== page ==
Having such a letter come from the independent board leader highlights that individual’s role and can showcase the strength and authority of that independent position vis-a-vis the CEO. In 2018, 15% of S&P 500 companies included a letter to shareholders either from the independent board leader alone or jointly from the independent board leader and the CEO, which is three times the number in 2015. Around 60% of these letters were from lead directors and around 40% were from independent chairs, which may reflect additional efforts by lead directors to more clearly demonstrate independent leadership on a board that is chaired by the CEO.

Direct engagement with shareholders, as appropriate, is another avenue for building shareholder trust in the strength of independent board leadership, including by raising the profile of the independent board leader and showcasing that individual’s qualifications and expertise. And the practice is on the rise: this year 14% of S&P 500 companies disclosed that the board’s independent leader was directly involved in engagement conversations with shareholders over the past year, up from 4% in 2015. More than a third (36%) of the lead directors, and almost half (47%) of the independent chairs involved in these engagement conversations also wrote letters to shareholders in the proxy statement.

Other emerging trends that highlight the strength of independent board leadership include discussion in the proxy statement of how the current independent board leader is uniquely qualified for the role based on his or her relevant expertise and leadership qualities, and key focus areas or activities of that leader over the previous year.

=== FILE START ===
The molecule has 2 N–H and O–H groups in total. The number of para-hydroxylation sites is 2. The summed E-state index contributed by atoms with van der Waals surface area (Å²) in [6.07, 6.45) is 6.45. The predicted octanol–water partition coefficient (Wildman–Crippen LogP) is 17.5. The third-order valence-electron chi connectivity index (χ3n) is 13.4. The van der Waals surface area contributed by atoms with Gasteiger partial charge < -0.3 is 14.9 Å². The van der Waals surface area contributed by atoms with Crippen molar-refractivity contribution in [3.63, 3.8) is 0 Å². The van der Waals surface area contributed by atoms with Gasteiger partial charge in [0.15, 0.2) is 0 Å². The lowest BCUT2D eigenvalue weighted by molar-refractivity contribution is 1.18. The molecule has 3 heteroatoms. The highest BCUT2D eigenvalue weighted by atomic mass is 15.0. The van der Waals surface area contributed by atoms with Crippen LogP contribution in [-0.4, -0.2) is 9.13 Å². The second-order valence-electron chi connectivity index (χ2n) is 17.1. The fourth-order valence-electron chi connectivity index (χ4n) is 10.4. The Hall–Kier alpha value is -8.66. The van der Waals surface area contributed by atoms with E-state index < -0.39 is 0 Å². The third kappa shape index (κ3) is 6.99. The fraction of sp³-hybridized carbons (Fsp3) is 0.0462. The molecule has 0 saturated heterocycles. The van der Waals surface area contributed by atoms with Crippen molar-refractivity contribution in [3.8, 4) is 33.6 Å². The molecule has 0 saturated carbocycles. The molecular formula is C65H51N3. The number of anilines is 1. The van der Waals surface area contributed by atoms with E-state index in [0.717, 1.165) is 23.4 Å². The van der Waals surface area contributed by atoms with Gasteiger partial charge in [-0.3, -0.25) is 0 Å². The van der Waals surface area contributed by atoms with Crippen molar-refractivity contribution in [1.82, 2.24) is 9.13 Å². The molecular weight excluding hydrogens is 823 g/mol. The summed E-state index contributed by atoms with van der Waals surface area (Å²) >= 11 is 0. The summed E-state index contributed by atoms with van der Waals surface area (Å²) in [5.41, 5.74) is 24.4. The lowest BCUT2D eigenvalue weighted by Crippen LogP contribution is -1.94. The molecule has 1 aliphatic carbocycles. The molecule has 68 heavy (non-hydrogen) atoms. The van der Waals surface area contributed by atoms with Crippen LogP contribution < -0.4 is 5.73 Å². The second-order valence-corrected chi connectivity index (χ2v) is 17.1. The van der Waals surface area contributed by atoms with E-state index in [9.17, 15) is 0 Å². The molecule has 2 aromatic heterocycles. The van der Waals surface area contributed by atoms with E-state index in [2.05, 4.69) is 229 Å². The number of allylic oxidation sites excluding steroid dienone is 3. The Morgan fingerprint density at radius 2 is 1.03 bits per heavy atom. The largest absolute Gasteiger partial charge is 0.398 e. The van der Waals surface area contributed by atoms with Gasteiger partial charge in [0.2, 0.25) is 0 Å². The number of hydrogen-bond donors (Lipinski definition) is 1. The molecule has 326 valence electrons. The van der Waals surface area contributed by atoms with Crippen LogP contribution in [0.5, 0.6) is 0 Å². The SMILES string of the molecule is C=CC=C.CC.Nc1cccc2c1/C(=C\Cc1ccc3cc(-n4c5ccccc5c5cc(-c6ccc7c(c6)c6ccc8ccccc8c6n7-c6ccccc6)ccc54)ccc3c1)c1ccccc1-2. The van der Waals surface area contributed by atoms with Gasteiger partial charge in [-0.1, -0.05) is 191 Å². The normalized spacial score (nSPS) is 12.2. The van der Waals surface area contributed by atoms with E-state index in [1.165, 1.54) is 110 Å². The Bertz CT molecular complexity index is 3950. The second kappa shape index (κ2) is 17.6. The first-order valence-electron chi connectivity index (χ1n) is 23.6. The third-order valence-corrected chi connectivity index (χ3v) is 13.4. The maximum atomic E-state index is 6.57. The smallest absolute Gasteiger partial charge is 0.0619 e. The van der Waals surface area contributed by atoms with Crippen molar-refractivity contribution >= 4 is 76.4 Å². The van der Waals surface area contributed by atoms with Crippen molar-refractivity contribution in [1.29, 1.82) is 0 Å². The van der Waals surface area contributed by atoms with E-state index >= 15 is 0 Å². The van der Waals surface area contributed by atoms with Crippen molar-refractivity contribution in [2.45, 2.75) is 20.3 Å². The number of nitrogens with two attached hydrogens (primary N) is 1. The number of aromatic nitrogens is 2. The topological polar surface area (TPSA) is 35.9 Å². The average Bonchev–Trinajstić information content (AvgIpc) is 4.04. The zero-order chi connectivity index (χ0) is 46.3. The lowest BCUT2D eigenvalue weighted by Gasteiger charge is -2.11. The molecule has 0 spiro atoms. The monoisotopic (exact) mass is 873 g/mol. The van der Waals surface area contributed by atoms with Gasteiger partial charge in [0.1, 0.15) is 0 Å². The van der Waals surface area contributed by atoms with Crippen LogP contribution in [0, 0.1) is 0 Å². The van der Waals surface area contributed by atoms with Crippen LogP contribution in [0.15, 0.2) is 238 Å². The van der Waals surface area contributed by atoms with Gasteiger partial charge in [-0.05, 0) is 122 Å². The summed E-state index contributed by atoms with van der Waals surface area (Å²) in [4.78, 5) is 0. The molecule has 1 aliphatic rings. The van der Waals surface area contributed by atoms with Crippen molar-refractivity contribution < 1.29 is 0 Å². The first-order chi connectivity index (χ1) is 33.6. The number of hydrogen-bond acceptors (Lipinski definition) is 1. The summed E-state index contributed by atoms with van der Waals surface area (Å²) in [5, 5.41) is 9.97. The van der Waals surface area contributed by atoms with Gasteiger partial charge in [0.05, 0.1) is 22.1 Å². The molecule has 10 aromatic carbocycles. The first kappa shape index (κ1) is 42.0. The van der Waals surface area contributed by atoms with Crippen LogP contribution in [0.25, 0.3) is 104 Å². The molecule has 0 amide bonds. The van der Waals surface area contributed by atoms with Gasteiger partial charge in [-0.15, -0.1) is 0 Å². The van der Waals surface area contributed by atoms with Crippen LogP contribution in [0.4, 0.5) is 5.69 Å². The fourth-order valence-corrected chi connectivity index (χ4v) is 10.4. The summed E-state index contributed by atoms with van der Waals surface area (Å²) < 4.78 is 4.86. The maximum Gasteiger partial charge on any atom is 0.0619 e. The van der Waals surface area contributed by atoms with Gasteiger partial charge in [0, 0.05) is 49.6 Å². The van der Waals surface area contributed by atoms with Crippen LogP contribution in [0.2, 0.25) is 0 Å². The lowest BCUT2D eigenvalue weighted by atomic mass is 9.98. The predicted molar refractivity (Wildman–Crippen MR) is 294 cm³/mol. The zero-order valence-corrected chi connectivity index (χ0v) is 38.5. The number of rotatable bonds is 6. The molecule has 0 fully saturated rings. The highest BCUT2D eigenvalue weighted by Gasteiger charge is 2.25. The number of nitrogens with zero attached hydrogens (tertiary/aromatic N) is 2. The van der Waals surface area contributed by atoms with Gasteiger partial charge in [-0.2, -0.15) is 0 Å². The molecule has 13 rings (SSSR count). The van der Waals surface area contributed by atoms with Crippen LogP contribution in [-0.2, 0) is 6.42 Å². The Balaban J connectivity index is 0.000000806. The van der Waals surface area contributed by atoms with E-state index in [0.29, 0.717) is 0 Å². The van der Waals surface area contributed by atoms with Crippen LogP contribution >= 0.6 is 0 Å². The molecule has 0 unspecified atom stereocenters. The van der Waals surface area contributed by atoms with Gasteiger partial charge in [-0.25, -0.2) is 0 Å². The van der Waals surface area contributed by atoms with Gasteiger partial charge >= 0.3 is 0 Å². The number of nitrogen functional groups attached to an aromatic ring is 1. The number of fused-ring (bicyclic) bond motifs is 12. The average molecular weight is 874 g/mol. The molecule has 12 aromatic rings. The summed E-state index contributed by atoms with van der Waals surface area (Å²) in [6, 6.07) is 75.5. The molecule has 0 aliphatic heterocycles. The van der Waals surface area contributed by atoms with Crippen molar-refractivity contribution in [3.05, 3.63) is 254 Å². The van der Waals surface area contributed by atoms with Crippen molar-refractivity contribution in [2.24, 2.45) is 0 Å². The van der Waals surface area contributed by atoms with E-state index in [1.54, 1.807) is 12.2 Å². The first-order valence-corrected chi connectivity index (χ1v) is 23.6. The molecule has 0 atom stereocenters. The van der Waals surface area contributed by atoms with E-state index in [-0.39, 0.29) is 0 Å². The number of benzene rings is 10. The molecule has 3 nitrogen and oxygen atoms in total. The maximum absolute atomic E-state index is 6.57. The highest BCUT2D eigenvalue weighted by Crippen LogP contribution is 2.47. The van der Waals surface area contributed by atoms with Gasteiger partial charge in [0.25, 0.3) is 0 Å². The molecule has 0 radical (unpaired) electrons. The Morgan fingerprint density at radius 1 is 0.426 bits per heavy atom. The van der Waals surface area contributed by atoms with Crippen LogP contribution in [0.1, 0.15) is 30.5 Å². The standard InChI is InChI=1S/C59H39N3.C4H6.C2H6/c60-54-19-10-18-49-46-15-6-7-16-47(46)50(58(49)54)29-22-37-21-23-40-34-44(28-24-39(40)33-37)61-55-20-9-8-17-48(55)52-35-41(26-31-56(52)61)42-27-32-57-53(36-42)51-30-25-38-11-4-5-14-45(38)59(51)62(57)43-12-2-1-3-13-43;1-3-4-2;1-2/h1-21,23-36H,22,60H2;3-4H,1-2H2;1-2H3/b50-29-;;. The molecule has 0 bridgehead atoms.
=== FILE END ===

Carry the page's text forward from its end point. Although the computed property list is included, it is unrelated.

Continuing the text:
Questions for the board to consider

  • How is the independent board leader selected and their performance evaluated? Are those processes robust?
  • Do the key responsibilities assigned to the independent board leader sufficiently empower that individual to provide strong independent leadership? And are those responsibilities clearly defined in the company’s governance documents and communicated to investors?
  • Does the board understand how key shareholders view its leadership structure? And how is it addressing any related shareholder interests or areas of focus?
  • Are there opportunities to better communicate the strengths of the board’s current leadership
    structure and the effectiveness of the current independent board leader?
  • What is the process for evaluating the board’s leadership structure? Are there opportunities to enhance that evaluation?

Endnotes

1SEC Proxy Disclosure Enhancements Rule, 16 December 2009.(go back)